Researchers in Portland, Oregon have, for the first time, edited a human embryo in the US.
This work adds to the promise of CRISPR, and it stands as an important step toward the birth of the first genetically modified humans.
By now, most of us know what CRISPR gene editing is. At the very least, we have heard of this revolutionary technology that allows us to alter DNA - the source code of life itself.
One day, CRISPR could allow us to delete genes in order to eradicate genetic diseases, add in new genes in order to vastly improve various biological functions, or even genetically modify human embryos in order to create an entirely new class of humans… of super humans.
But first, we have a lot of research to do.
And that brings us to today. Reports from MIT were just released which assert that the very first attempt at creating genetically modified human embryos in the United States has been carried out by a team of researchers in Portland, Oregon.
"So far as I know this will be the first study reported in the US," Jun Wu, who played a role in the project and is a collaborator at the Salk Institute, said to MIT.
According to MIT, the work was led by Shoukhrat Mitalipov, who comes from the Oregon Health and Science University.
Although details are scarce at this point, sources familiar with the work assert that the research involved changing the DNA of one-cell embryos using CRISPR gene-editing.
Further, Mitalipov is believed to have broken records in two notable ways:
- He broke the record on the number of embryos experimented upon.
- He is the first researcher to ever conclusively demonstrate that it is possible to safely and efficiently correct defective genes that cause inherited diseases.
This is notable because, despite the fact that it has been around for several years now, CRISPR is still an incredibly new tool - one that could have unintended consequences.
As previous work published in the journal Nature Methods revealed, CRISPR-Cas9 could lead to unintended mutations in a genome.
However, the work was later reviewed by researchers at another institution and the findings were brought into question.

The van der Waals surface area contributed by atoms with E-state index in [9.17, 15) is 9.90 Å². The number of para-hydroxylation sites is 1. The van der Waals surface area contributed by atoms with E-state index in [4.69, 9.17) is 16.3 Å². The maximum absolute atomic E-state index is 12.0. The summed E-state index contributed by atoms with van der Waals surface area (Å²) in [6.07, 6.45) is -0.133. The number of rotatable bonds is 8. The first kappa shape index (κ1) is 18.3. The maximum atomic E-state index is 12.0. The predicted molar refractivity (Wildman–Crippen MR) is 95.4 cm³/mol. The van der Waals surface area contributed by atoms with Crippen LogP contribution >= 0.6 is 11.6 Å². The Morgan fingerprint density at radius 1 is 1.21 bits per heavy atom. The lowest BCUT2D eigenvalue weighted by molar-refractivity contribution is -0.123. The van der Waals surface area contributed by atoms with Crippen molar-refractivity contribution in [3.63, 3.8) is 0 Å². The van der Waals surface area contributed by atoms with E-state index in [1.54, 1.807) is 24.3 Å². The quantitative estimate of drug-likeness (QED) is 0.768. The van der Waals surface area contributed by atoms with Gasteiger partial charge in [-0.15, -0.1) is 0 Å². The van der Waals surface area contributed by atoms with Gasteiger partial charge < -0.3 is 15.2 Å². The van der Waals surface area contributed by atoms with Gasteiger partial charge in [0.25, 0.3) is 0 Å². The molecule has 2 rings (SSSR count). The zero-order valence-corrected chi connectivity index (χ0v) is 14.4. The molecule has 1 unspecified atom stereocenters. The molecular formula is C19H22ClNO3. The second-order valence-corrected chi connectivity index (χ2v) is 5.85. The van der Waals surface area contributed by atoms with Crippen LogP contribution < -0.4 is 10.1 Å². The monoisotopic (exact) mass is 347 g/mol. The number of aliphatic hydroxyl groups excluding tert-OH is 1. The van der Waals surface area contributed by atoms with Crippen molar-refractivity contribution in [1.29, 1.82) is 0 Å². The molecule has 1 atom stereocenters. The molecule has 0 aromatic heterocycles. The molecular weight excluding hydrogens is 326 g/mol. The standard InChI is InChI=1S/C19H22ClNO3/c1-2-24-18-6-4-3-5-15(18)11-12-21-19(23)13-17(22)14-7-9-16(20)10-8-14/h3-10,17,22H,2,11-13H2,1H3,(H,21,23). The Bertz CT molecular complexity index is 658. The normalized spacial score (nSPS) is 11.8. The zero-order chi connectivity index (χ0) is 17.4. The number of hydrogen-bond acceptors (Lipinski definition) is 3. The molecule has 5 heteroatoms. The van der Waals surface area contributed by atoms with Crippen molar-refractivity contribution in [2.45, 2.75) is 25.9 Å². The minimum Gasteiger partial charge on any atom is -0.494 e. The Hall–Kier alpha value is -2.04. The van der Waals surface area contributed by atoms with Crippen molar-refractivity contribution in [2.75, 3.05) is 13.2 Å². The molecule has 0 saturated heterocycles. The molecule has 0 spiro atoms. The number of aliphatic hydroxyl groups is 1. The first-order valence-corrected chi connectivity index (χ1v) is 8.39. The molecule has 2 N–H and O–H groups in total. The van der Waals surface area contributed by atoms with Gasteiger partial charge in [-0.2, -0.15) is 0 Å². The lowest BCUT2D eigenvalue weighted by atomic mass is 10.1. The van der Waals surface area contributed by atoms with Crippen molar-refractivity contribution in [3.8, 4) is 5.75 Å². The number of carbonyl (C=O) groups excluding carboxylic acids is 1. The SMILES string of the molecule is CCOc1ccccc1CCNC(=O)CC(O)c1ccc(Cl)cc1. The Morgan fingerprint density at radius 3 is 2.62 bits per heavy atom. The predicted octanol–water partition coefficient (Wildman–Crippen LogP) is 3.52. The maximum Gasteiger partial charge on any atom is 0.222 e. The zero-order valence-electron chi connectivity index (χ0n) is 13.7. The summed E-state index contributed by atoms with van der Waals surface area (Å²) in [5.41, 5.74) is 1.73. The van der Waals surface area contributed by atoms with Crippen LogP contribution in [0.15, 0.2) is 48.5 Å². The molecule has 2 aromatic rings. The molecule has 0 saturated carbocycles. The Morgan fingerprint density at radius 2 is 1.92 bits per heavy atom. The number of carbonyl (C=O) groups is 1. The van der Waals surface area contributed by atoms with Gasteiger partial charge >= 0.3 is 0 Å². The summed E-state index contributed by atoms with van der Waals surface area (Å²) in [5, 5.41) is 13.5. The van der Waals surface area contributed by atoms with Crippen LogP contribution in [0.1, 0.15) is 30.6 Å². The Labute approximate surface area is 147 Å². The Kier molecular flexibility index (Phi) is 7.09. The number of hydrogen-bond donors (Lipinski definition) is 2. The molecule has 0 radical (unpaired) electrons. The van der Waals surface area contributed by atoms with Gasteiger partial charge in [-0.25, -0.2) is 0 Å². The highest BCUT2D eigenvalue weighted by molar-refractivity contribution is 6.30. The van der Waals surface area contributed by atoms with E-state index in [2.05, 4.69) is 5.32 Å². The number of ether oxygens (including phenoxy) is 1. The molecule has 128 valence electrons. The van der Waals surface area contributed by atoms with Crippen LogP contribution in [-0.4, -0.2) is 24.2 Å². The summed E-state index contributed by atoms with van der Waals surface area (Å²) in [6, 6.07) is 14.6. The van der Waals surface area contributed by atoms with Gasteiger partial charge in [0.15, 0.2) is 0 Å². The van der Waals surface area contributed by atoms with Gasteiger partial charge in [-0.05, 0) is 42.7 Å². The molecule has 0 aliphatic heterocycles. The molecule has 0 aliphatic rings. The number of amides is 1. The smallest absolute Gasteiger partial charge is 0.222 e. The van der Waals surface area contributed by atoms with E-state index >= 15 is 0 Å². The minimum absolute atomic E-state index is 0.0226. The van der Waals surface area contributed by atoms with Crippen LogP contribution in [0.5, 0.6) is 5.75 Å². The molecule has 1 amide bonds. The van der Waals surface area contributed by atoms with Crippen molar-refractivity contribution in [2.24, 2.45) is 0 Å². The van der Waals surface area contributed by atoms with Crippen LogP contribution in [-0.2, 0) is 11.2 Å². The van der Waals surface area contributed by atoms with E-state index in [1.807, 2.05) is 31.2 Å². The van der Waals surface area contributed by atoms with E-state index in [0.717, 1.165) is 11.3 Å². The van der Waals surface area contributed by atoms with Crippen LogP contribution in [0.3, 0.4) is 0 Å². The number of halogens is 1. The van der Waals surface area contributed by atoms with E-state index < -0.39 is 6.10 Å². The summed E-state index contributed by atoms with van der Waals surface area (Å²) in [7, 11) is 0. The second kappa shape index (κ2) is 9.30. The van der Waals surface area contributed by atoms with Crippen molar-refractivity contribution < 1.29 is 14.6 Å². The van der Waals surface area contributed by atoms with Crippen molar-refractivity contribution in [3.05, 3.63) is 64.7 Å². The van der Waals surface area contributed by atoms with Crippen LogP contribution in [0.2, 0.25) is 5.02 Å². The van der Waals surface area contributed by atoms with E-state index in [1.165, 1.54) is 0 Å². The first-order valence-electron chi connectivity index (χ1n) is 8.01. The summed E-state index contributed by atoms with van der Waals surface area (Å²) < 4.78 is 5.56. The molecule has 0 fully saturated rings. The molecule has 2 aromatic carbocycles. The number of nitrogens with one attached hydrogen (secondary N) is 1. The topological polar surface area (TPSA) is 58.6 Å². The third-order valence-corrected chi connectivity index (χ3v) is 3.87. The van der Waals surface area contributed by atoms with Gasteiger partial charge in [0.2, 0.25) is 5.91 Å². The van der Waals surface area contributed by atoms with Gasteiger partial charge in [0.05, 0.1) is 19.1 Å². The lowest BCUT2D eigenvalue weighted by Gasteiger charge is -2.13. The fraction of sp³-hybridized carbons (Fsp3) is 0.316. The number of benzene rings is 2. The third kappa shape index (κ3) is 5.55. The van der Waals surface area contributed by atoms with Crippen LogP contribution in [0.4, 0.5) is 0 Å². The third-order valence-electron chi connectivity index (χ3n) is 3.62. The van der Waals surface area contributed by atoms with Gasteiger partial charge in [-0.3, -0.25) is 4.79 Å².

It remains to be seen whether the original study will be corrected or retracted, but this development highlights the importance of peer review in science.
In this regard, Mitalipov's work brings us further down the path to understanding exactly how CRISPR works in humans, and reveals that is it possible to avoid both mosaicism (changes that are taken up not by only some of the cells of an embryo, as opposed to all of them) and ;off-target' effects.
It is important to note that none of the embryos were allowed to develop for more than a few days, and that the team never had any intention of implanting them into a womb.
However, it seems that this is largely due to ongoing regulatory issues, as opposed to issues with the technology itself.
In the United States, all efforts to turn edited embryos into a baby - to bring the embryo to full term - have been blocked by Congress, which added language to the Department of Health and Human Services funding bill that forbids it from approving any such clinical trials.
Yet, the potential of the CRISPR-Cas9 system as a gene editing technology is undeniable. As previously mentioned, it has seen success in developing possible cancer treatments, in making animals disease-resistant, and it has even shown promise in replacing antibiotics altogether.
This new work adds to the promise of CRISPR, and stands as an important step toward the birth of the first genetically modified humans.
This article was originally published by Futurism. Read the original article.